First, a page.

So anyway, getting back to the seasonal changes, the old maypole swings wide from Spring into a rope tied to a tree limb overhanging the river of Summer that plunges and eddies down to the cooler niches and dark pools that lap the bank beneath the rise up the yellowing sward to the old porch-swing going back and forth and all the leaves falling, bringing the scents of apple deadfall, warming cider, the tang of wood-smoking chimney somewhere in the neighborhood. Yellow school buses appear more prominent now that colors are invading the world.

The yellow busses, the changing leaves, and even the light looks more golden in the late afternoons as clouds scud across the azure sky as the evening approaches each day more quickly, like the end of Life itself.

The kids playing in the field at the park and mothers calling all the memories to come home for supper, get in before it goes all dark and the lights in windows coming on and the streetlights one after another crackling on with a snap -- what remains on the empty streets after everyone has gone.

Rosh Hashanah came and went last Wednesday and Thursday. There is no special news to relate except that a record number of women gave birth during those two days, which makes one wonder. Fortunately the apples from Washington are crisp this year and there is still plenty of honey to be had, despite the reputed attrition of the bee population.

At Marlene and Andre's, no ram's horn was to be found, so Martini found an old French horn in a garage sale and Sarah blew into the ear of Quentin to make the shofar part of yontif. Or the yontif part of the shofar. Whatever.

This is not precisely correct, said Rolph, who as a native born German seemed to lack authority on Hebrew matters, however it must be said some reeducation efforts since the War have resulted in astounding successes, so one can never know for sure. Which makes all of these issues pure California, for nowhere else would anyone care to have them.

"You need to blow each morning for the entire month of Elul, the month preceding Rosh Hashanah. The sound of the shofar is intended to awaken the listeners from their "slumbers" and alert them to the coming judgment," said Rolf in an anguished voice. "This is preparation for Yom Kippur."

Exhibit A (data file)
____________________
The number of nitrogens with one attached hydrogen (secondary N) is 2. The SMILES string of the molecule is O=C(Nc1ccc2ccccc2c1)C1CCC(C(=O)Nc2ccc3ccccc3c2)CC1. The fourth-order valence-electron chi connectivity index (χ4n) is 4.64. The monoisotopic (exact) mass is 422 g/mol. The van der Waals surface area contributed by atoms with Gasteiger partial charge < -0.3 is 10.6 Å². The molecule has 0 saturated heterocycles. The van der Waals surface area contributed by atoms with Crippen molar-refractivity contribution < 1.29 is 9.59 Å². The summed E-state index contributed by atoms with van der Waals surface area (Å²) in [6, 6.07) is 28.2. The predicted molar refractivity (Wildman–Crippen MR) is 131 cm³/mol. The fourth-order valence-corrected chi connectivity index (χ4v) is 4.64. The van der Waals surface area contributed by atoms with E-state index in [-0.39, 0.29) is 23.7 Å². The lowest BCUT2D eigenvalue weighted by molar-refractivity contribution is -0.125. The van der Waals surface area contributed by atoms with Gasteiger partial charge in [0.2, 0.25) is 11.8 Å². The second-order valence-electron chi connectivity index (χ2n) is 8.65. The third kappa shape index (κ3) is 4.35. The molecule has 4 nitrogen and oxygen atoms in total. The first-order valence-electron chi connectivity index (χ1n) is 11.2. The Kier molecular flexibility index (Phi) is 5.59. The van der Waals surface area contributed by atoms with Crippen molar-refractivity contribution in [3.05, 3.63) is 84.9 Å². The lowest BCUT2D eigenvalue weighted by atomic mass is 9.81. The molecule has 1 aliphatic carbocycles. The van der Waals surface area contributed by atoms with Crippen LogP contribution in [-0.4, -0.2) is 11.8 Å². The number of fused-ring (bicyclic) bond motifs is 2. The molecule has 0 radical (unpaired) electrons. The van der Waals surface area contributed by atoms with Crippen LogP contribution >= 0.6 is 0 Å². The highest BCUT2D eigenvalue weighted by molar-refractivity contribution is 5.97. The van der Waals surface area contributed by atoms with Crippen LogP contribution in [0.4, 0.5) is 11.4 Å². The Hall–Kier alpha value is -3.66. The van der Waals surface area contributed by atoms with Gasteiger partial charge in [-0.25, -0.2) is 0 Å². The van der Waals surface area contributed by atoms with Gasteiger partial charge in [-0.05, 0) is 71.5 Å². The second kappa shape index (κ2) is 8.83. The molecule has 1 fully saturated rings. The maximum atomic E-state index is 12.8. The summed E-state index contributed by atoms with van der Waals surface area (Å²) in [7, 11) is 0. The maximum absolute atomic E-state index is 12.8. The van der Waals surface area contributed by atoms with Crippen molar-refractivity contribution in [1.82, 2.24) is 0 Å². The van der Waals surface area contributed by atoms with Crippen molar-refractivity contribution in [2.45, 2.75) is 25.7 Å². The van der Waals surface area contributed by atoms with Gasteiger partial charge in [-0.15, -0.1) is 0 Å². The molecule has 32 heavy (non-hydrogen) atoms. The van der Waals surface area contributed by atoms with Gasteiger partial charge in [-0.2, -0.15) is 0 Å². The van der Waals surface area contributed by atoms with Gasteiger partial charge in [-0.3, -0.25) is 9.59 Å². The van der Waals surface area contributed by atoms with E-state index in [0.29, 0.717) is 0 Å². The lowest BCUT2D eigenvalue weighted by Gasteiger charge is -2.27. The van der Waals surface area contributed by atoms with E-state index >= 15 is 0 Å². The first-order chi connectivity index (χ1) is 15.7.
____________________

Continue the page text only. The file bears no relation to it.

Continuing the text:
Well, they ignored him of course. As the people always do prophets.

Nevertheless, ten days are counting, the teshuvah, until Yom Kippur when things turn around. The names of the good people have been written down. The names of indifferent have these ten days to think about things. The names of the wicked have also been written down, and they have ten days before the book is closed on their subject of crimes.

Marlene, who probably of all the people described in these annals has the fewest of sins of which to ask forgiveness, went out with little Adam and a pocketful of breadcrumbs to the pond at the edge of the baseball diamond at Washington Park and there she cast out her petty crimes, such as they were, upon the water for the ducks to gabble up. Taschlich. And the ducks paddled and gabbled this way and that, and so sin was devoured from the world.

For a time. Until the Turning.

And so the evening passed into night on the Island after many disasters, many fires, many disappointments. But a calm reigned for a time as all the thugs rested and all the troubled people lay down to sleep. For a night, no sirens rent the calm, no one got stabbed and no one got shot.

There came from far off across the water the ululation of the throughpassing train as it trundled from the gantries of the Port of Oaktown with their sentry lights along First Street, letting its cry keen across the waves of the estuary, the harbor seal dormatory, the grasses of the Buena Vista flats and the open spaces of the former Beltline, through the cracked brick of the former Cannery with its leaf-scattered loading dock, its ghost-haunted, weedy railbed, between the interstices of the chainlink fences until the locomotive click-clacked past the shuttered doors of the Jack London Waterfront, headed off out of shadows on the edge of town past the old Ohlone shellmounds to parts unknown.